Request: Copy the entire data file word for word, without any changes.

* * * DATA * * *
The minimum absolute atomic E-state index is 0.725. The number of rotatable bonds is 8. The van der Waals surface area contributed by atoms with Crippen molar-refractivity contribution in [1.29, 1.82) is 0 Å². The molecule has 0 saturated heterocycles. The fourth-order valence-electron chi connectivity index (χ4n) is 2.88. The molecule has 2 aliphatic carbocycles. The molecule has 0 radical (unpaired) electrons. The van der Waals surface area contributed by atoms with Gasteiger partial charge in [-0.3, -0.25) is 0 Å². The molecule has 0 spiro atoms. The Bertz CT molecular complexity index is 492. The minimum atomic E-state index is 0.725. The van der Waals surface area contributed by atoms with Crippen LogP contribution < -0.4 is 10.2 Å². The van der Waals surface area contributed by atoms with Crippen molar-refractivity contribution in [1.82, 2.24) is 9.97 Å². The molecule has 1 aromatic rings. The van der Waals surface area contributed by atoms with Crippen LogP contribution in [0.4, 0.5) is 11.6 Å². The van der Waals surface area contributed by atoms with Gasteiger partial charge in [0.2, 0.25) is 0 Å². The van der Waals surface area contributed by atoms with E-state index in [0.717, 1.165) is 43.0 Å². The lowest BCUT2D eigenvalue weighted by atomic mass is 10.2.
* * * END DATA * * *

The minimum absolute atomic E-state index is 0.725. The number of rotatable bonds is 8. The van der Waals surface area contributed by atoms with Crippen molar-refractivity contribution in [1.29, 1.82) is 0 Å². The molecule has 0 saturated heterocycles. The fourth-order valence-electron chi connectivity index (χ4n) is 2.88. The molecule has 2 aliphatic carbocycles. The molecule has 0 radical (unpaired) electrons. The van der Waals surface area contributed by atoms with Gasteiger partial charge in [-0.3, -0.25) is 0 Å². The molecule has 0 spiro atoms. The Bertz CT molecular complexity index is 492. The minimum atomic E-state index is 0.725. The van der Waals surface area contributed by atoms with Crippen LogP contribution < -0.4 is 10.2 Å². The van der Waals surface area contributed by atoms with Crippen molar-refractivity contribution in [1.82, 2.24) is 9.97 Å². The molecule has 1 aromatic rings. The van der Waals surface area contributed by atoms with Crippen LogP contribution in [0.4, 0.5) is 11.6 Å². The van der Waals surface area contributed by atoms with Gasteiger partial charge in [0.2, 0.25) is 0 Å². The van der Waals surface area contributed by atoms with E-state index in [0.717, 1.165) is 43.0 Å². The lowest BCUT2D eigenvalue weighted by atomic mass is 10.2.